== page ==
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5 Years After Muslim Ban, Middle Eastern and North African Americans Remain Hidden | Opinion

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University of British Columbia
Washington University in St. Louis
University of Chicago

Five years ago, President Donald Trump was sued over the Muslim ban, which prohibited immigration and travel to the United States from seven majority Muslim countries. Although it is impossible to know how many lives were thrown into disarray by the flick of President Donald Trump's pen, at least 41,000 people were denied visas based solely on their nationality. An overwhelming majority—94 percent—were people from Iran, Syria and Yemen.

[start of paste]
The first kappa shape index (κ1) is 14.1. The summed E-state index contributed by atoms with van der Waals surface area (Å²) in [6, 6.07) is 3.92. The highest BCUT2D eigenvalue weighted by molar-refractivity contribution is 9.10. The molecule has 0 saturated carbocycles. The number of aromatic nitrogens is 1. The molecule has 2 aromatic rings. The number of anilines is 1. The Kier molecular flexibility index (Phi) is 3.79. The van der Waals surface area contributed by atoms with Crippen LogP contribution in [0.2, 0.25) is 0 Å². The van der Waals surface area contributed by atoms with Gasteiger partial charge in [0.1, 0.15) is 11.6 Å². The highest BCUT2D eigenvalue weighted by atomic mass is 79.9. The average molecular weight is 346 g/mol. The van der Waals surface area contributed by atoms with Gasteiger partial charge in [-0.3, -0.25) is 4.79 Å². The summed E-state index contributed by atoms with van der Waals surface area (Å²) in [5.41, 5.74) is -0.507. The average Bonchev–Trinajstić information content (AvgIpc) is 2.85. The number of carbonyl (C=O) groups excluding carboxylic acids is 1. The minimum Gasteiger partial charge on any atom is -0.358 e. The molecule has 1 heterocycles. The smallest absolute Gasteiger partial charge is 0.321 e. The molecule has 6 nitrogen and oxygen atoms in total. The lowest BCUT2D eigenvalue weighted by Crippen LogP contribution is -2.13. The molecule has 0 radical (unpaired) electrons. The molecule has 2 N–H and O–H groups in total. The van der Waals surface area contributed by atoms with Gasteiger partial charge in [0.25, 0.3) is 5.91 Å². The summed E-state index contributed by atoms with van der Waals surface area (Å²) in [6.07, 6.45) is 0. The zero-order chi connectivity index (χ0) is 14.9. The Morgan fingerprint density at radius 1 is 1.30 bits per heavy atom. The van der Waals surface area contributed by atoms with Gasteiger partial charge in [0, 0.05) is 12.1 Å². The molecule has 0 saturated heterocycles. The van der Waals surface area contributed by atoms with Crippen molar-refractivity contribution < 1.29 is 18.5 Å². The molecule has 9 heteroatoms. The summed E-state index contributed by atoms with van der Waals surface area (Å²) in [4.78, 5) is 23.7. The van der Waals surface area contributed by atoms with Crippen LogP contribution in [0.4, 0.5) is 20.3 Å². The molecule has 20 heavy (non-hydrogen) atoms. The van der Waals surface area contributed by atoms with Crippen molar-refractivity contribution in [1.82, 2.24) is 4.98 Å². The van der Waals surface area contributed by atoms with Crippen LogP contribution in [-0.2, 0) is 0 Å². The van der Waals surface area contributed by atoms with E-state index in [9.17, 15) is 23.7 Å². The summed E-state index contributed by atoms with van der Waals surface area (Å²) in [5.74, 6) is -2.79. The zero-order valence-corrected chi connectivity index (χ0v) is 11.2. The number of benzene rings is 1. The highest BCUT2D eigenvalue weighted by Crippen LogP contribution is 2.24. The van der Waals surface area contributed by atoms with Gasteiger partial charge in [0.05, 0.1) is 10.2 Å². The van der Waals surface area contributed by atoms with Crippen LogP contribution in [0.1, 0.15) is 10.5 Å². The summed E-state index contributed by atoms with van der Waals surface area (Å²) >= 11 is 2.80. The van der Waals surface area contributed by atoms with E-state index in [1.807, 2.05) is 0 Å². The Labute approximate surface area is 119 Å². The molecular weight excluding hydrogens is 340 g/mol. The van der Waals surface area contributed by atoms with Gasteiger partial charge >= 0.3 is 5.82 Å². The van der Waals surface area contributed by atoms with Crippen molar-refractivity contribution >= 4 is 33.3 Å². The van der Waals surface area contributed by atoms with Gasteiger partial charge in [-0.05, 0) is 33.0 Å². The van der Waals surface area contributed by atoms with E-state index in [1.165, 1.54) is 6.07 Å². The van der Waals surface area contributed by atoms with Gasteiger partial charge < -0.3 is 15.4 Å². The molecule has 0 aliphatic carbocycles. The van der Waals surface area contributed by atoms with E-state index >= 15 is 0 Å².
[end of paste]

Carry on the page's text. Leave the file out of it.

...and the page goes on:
President Joe Biden, like other critics of the ban, proclaimed that those affected "were the first to feel Donald Trump's assault on Black and brown people." But since a 1944 lawsuit in which a Arab Muslim man successfully argued that he was white in order to become a naturalized citizen, people from the Middle East and North Africa (MENA, which includes Iran, Syria and Yemen) have been counted as white in the U.S. As a result, and unlike other minorities, an estimated 3 million MENA Americans do not have a box to mark their identities on the Census or most surveys. And when MENA Americans are masked under the white category, the everyday group- and individual-level inequalities they face are made invisible, making clear that adding a MENA box to the U.S. Census is long overdue.